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Tessa US 4 hours ago
I am afraid you are very outdated in your understanding of the theoretical underpinnings of contemporary psychology. Todays psychological techniques are most heavily based in other schools of thought…cognitive behavioral, systems theory, social psychology etc. Freudian oedipal complex is NOT the first thing modern psychologist “look for” in treating patients.

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rxfxworld New Zealand 5 hours ago
Of course Woody Allen isn’t a virulent anti-semite and racist, which was true of Agatha Christie. Should we burn her books. Or stop teaching or reading the poems of T.S. Elliot or avoid seeing “Cats” for his profound misogyny and anti-semitism. And what about his mentor/friend Ezra Pound who made 200 radio speeches in Italy for the Fascists denouncing America and encouraging US troops not to fight for blacks and Jews. Do we take back the Bollingen Prize?.

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anne bangladesh 14 hours ago
Not quite. Agatha Christie, as far as I know, never committed a murder; never married a murderer or had one as a son, daughter, sibling or best friend; & never promoted her books as coyly related to her own life. And she also didn’t as far as I know write mystery novels that featured a main character that looked precisely like her, spoke like her, and shared numerous biographical details with her.

A distinguishing feature of Woody Allen’s films is his use of autobiographical details and is projection of himself (or at least a version of himself) as the protagonist in virtually every film. This is most obviously apparent in his choice to cast himself incessantly as the lead actor but also shows up in the situational details–the frequency, for example, with which the protagonist is Jewish, lives in New York City, is obsessed with books & movies, etc. Woody Allen’s films are also notable for the extreme degree to which they rehash the same basic themes, tropes, plot devices over and over. Over and over we’ve got the middle aged neurotic insecure & self-obsessed nebbishy looking male who is trying to take up with a much younger & better looking but also much less educated and less sophisticated female. This is not the subject of one or two films but rather the subject of more or less all of them.

The autobiographical element was a key part of Woody Allen’s shtick. Until recently, when that biographical connection became a liability.

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Diary keeper NY 17 hours ago
From what I notice, the readers comments to A.O. Scott’s article about the possibility that Woody Allen is a child molester seem to me to slant heavily toward men disagreeing and women agreeing. Many of the Readers Picks, suggest male or female names and I observed this division. Given the empowerment of the new “Me too” movement, I suspect some men feel under attack and defensive regarding this movement as does the author, film critic who reflects on Allen’s history of suggestive sexual abuse. This is the beginning of a reckoning and an opportunity for men and women to dig deep. It will not be easy but it worth it.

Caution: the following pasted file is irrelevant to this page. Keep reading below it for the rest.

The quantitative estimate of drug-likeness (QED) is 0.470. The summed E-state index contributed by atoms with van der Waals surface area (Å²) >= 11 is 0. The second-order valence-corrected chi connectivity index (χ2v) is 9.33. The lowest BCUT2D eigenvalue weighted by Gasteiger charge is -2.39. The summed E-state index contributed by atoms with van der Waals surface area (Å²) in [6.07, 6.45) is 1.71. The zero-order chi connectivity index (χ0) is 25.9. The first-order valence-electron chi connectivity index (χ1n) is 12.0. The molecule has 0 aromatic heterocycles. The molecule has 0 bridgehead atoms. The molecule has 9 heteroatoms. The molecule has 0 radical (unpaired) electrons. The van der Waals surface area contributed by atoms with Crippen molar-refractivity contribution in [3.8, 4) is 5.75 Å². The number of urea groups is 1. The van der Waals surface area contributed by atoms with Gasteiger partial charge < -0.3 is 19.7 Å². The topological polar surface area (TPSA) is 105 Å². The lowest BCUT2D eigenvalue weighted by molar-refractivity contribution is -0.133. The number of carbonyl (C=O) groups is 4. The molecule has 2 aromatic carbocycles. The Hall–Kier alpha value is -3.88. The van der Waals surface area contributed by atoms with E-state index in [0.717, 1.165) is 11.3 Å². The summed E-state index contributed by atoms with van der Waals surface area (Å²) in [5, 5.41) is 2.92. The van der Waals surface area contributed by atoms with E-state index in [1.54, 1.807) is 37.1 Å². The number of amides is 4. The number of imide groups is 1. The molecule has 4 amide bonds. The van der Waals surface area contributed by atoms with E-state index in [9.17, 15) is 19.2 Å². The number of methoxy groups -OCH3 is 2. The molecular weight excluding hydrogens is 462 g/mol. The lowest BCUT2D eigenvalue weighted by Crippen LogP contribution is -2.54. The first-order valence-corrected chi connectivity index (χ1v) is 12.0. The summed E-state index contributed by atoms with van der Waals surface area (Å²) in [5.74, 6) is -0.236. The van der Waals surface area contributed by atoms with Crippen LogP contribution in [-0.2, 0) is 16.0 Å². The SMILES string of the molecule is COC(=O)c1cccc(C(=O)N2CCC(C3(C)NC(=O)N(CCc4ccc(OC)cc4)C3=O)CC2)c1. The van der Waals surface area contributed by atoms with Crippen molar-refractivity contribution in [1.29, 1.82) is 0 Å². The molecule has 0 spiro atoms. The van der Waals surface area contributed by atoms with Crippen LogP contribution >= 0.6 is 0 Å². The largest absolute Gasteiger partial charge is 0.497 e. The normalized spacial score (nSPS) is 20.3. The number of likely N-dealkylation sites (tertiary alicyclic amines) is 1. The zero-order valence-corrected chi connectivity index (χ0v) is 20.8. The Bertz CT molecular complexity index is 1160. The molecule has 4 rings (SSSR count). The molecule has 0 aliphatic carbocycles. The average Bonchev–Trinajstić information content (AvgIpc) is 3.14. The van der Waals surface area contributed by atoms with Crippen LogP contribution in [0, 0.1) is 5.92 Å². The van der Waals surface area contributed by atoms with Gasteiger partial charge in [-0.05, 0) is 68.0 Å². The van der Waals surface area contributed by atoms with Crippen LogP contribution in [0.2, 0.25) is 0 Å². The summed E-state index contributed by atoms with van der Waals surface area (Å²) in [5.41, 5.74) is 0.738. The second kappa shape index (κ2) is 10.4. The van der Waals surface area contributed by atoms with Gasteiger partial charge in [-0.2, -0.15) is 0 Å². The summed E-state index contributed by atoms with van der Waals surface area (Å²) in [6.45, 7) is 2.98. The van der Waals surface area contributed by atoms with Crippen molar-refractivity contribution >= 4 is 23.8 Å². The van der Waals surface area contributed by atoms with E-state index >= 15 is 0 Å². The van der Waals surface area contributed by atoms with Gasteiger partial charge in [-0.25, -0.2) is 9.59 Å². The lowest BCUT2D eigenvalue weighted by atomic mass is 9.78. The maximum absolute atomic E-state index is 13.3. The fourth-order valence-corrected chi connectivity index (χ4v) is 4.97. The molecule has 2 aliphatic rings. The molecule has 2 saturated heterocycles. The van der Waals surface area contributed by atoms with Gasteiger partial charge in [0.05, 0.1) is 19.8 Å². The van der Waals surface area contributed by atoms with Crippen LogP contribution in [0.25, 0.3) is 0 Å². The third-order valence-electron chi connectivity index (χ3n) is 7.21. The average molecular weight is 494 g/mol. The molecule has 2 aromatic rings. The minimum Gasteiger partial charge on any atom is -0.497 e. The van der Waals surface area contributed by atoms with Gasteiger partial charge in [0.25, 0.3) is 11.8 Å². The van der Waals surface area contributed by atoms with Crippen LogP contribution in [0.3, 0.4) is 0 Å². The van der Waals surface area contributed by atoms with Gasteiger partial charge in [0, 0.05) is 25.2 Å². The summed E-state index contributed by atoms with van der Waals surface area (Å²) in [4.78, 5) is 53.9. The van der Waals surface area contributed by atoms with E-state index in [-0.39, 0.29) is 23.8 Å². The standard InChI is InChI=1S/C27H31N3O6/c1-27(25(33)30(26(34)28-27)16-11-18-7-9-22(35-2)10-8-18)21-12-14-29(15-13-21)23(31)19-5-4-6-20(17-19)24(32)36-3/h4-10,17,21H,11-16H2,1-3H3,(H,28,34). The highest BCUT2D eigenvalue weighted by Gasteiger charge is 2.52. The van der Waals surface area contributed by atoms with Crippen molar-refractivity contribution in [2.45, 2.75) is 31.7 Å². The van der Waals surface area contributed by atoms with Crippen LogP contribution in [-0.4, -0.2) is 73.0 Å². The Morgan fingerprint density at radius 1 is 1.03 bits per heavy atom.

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Barbara Virginia 5 hours ago
Okay, I am a woman and I have significant doubts about Ms. Farrow’s allegations, for many of the same reasons expressed by others, including men. Woody Allen was investigated, the allegations were taken very seriously, and the evidence of abuse was held to be insufficient. We have to be able to live with that or we have moved to a position where allegations are the equivalent of guilt. I am not okay with that, even though I have a lot of sympathy for Dylan Farrow.

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Malina Paris 5 hours ago
I am a woman and I believe Woody Allen never molested his daughter since that was the conclusion of the experts investigating those claims at the time.

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lou andrews Portland Oregon 4 hours ago
many women posting here are supporting Woody Allen. Ever hear of innocent until proven guilty? NO? Educate yourself. An accusation, rumor, gossip, etc. has no place when judging someone but the mob mentality doesn’t care about that at all.

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rxfxworld New Zealand 4 hours ago
My guess here is that a lot of those who are convinced Allen did it will be happy to see Three Billboards.

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shallots brooklyn 4 hours ago
Do the women disbelieve Moses because he’s a boy and there is an ongoing attack on masculinity occurring? Is Moses the willful young boy that deserves the abuse he received from his mother because boy-ness is thought to be toxic by adult women? The disapproval of Allen’s depictions of and engagement in relationships with teenage girls is a legitimate moral stance so one can’t take issue with A.O Scott too much if that’s the issue. But Dylan’s shaming of actors because they disbelieve her or are agnostic is shameful in itself – even if she’s truly a victim.

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Diana Miami 4 hours ago